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Eye On Boise

Conference committee chews over whether locals should share in surplus eliminator money…

The conference committee has gone at ease for 5 minutes at the suggestion of Chairman Bert Brackett, so each house’s delegation “can talk this over.” That came after Sen. Dean Cameron suggested Reps. John Vander Woude and Joe Palmer would be able to sell an appropriate deal to their caucus if the panel reaches one.  “I feel like if I’m going to give on use of general funds, if I’m going to give in that direction,” he needs some assurances, he said. “In order to even get there, I have to believe that the ability of the Legislature is not going to be harmed in providing the necessary services and education to our children. And I believe this approach is fairly creative, and certainly does get there. So my sticking points are what you seem to be unwilling to give on, is the location of where that money is distributed. Again I go back to, I’ve got local folks that are paying taxes just like everybody else. Why shouldn’t the local entities be able to be blessed by any windfall that may show up?”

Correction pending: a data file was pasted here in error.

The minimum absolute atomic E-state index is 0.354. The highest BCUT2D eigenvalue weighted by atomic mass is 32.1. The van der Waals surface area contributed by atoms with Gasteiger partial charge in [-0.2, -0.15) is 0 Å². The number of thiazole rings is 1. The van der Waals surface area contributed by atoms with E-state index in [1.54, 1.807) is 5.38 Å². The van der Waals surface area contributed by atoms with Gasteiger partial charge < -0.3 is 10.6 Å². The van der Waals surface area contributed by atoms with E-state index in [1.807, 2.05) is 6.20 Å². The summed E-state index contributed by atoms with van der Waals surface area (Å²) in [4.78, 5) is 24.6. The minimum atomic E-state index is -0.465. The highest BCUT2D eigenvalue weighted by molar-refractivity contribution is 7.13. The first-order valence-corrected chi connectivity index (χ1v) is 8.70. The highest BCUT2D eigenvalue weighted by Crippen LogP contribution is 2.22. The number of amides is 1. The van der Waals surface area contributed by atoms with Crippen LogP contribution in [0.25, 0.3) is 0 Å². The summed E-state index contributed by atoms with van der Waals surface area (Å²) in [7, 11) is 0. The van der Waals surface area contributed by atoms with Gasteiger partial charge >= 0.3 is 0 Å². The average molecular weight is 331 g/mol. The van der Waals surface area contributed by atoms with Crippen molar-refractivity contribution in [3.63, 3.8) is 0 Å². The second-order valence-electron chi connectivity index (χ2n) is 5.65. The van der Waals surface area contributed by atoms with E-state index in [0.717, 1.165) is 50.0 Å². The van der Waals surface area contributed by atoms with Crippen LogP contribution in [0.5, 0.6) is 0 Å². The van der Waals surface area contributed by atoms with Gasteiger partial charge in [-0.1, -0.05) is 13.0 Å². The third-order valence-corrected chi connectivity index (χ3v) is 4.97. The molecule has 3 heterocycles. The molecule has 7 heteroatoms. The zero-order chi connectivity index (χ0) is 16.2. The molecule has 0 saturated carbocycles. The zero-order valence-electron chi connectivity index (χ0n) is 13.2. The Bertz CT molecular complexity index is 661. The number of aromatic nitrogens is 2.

Brackett said he thinks the new, separate fund he proposed is a better option than the state highway distribution account; Rep. Mat Erpelding, D-Boise, agreed.

Sen. Roy Lacey, D-Pocatello, said he has lots of rural communities in his district, and rather than diluting the funds so as to make them insignificant, he said including local highway districts could make a big difference in those small communities, where even a $5,000 or $10,000 boost could make the difference between a repair getting done or not. “I think even some smaller amounts could be put to good use,” he said.

During the course of the discussion, Cameron made reference to the gas tax bills that already have passed the House and Senate, though they haven’t become law. “You guys set the floor, it’s 7 cents,” Cameron said, which was the gas tax increase included in House-passed HB 311. “The Senate I think set the ceiling, it’s 10 cents. ... But my support of this type of approach is going to be contingent on what we’re able to do in revenue and where the money’s going to go.”

Betsy Z. Russell
Betsy Z. Russell joined The Spokesman-Review in 1991. She currently is a reporter in the Boise Bureau covering Idaho state government and politics, and other news from Idaho's state capital.

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